S.C.’s top Fed banker was ‘Lonesome Hawk’ on rates

Jeffrey Lacker of the Federal Reserve Bank of Richmond has likened his job that of bartender who cuts short the party before it gets out of hand.

Larry McMurtry’s “Lonesome Dove,” the epic novel about the American West, corralled a Pulitzer Prize in 1985.

Thirty years later, Jeffrey Lacker has lassoed himself a lesser-known distinction, that of “Lonesome Hawk.” Instead of driving cattle from Texas to Montana, he’s been prodding a posse of U.S. central bankers to hop off the cheap-money wagon train.

Lacker isn’t a household name. He runs the Federal Reserve Bank of Richmond, also known as the Fifth District, which includes South Carolina. Considered an inflation hawk because he’s fixated more on runaway prices than growth, he made a minor splash in monetary circles 10 days ago.

The central bank’s Federal Open Market Committee ended weeks of hand-wringing and tea-leaf-reading Sept. 17 by keeping U.S. interest rates at record lows amid threats from the sluggish global economy, persistently tepid inflation and choppy stock markets.

Lacker was the policymaking panel’s only voting member to break from the pack. He put his inflation-fighting instincts to the test by calling for a rate increase of one-quarter of 1 percent. His proposal was shot down in a 9-1 vote. Stocks tanked afterward.

Lacker explained why he went out on a limb in a little-noticed written statement he released last weekend.

“Interest rates have been near zero for over six years. Even after a quarter-point increase, interest rates would remain exceptionally low, providing ample support for economic growth,” he said.

The Fed has kept rates at record lows to help the economy mend from the 2007-09 Great Recession. A bump would eventually make many consumer and business loans more expensive for borrowers.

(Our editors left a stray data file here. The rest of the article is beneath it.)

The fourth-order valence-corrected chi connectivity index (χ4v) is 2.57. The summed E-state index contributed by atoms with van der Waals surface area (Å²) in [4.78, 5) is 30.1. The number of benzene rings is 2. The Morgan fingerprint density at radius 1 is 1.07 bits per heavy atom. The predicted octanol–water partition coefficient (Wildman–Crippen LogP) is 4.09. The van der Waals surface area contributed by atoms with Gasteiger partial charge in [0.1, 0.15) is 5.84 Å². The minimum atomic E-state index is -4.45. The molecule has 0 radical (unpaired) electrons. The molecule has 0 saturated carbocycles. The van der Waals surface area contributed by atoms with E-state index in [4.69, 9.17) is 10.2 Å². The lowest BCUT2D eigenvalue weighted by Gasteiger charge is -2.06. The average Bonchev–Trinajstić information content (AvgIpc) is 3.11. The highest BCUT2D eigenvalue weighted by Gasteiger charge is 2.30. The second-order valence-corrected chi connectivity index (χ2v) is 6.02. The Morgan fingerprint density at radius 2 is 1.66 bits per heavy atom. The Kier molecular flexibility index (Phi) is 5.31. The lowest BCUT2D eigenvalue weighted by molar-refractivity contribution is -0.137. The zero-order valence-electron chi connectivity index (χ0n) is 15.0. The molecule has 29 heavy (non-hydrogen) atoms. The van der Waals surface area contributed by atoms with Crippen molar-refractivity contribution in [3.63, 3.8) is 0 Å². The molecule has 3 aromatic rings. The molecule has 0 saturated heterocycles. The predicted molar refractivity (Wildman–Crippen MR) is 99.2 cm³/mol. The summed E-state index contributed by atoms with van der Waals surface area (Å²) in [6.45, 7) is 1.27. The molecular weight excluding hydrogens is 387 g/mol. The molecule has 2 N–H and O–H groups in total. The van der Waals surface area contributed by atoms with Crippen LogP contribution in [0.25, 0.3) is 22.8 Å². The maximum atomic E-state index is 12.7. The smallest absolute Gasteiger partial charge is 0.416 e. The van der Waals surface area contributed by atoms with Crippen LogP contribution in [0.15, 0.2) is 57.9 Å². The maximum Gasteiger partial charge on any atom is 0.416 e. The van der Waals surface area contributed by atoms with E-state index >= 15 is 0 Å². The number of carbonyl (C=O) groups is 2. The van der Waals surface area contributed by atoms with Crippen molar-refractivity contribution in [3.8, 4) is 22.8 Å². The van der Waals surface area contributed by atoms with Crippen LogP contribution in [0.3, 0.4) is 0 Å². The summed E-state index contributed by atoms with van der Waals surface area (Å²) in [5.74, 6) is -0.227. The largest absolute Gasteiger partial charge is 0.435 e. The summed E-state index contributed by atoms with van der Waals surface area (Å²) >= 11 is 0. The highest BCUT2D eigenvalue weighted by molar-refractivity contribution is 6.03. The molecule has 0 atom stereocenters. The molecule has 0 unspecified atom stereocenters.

Lacker said the time is right for the Fed to get off the dime “given current economic conditions and the medium-term outlook.”

“Household spending, which has grown steadily since the recession, has accelerated in the last couple of years,” he said in his statement. “Labor market conditions have steadily improved as well and have tightened considerably this year.”

He further argued that, on an inflation-adjusted basis, short-term rates are likely below negative 1 percent.

“Such exceptionally low real interest rates are unlikely to be appropriate for an economy with persistently strong consumption growth and tightening labor markets,” he said.

His argument was undermined by the inflation rate, which Lacker acknowledged isn’t a cause for alarm, at least not yet. It remains below the 2 percent growth threshold the Fed has stated it would need to see before ratcheting up rates.

“Since January, however, inflation has been very close to 2 percent,” Lacker said.

And while oil prices and currency fluctuations in recent weeks have put more downward pressure on inflation, he said, that “is likely to be transitory.”

Lacker isn’t saying the U.S. economy is going gang-busters. He described the recovery from the recession as disappointing in some ways.

“Nevertheless, U.S. economic conditions have improved quite significantly over the last six years, all things considered,” he said. “It’s time to recognize the substantial progress that has been achieved and align rates accordingly.”

Lacker made most of the same points during a trip to Charleston in the spring, when he raised the possibility that the Fed could boost rates at its June meeting. He told The Post and Courier that his job as a central banker is to close the bar before the party gets out of hand.

His fellow policymakers seem to be warming up to the idea.

Richard Bullard, who runs the St. Louis Fed but who currently doesn’t have a vote on interest rates, said he would have sided with Lacker if he could have.

“I would have dissented on this decision,” Bullard told the cable TV network CNBC on Monday.

Dennis Lockhart, the Fed’s Atlanta president, chimed in that same day, saying rates could still rise this year.

Fed chair Janet Yellen said as much Thursday. Inflation is likely to creep up to 2 percent, and weakness in the global economy isn’t likely to deter the U.S. from raising interest rates from their record lows, she said in remarks at the University of Massachusetts at Amherst. Stocks rallied on the news Friday.

The Lonesome Hawk may have landed a bit early. But suddenly he has plenty of company.

Contact John McDermott at 843-937-5572.